Bottom line: “if the learner doesn’t have the ‘in-the-moment’ mental capacity to pay attention, these investments aren’t paying off.”
So, HBR recommends starting with teaching all professionals MINDFULNESS.
From HBR: “Mindfulness training has been shown to improve cognitive functions, including attention, memory, and executive function. All of these traits are critical for learning. Learning to manage attention is at the very core of mindfulness. But not all employees have the time — or the desire — to start a mindfulness program. So it’s up to development professionals to bring mindfulness into their classroom experiences.”
HBR recommends the following:
- Create a conducive environment for learning: This highly practical step deals with everything from the environment and healthy snacks.
- Minimize all distractions: This one involves getting learners to commit to turning off all devices and putting away all distracting objects.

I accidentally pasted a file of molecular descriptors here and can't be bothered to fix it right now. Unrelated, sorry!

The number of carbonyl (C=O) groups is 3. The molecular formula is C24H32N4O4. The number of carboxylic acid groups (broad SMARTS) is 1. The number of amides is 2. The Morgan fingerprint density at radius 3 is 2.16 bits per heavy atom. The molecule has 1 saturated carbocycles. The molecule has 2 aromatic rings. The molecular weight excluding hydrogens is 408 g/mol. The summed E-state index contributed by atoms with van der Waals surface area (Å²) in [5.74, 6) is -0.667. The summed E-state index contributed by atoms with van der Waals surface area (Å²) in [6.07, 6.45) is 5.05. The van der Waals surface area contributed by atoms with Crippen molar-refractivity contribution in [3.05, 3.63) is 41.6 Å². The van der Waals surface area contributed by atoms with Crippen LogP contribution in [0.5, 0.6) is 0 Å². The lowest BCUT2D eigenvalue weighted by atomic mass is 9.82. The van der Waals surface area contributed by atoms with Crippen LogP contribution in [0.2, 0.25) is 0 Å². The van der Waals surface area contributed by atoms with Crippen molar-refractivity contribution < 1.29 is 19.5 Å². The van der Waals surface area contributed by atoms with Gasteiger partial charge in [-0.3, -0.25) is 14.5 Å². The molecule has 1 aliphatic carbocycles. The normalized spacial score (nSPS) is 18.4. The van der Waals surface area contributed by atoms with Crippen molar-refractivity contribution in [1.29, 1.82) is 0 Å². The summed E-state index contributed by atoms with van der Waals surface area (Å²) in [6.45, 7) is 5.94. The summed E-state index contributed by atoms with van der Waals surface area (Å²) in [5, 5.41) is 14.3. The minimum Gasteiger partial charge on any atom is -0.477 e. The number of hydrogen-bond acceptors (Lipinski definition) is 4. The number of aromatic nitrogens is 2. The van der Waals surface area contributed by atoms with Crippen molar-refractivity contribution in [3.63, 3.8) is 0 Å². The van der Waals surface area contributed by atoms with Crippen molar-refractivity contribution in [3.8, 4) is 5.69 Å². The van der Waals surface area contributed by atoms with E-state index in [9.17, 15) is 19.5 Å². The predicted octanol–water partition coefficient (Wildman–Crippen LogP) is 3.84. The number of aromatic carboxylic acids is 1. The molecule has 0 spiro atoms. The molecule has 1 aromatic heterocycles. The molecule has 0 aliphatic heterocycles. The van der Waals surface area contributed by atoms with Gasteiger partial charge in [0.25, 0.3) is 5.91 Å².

- Start each new learning segment with two minutes of mindfulness: This step is all about clearing mental clutter at the beginning of each new session and in between each learning segment.
- Take mindful breaks: This last step is probably the most important. Breaks should not be used to check notifications, Social Media, emails, and other distracting work that create more mind-clutter. Breaks should be encouraged to be mindful, such as a walk outside, journaling, and reflection.
In Edvance360, the “mindful minutes” can be built into the lesson. Try inserting a 2-minute video of ocean waves or calming music at the beginning of each lesson and before tests. Consider linking to the Journal tool or blog tool in Edvance360 to have learners take a moment to journal and reflect. Alternatively, link to the course wiki or discussions to have them share something (related to the content or unrelated).
Remember: As HBR says, “if the learner doesn’t have the ‘in-the-moment’ mental capacity to pay attention, these investments aren’t paying off.” Mindfulness is the key to making sure it does pay off.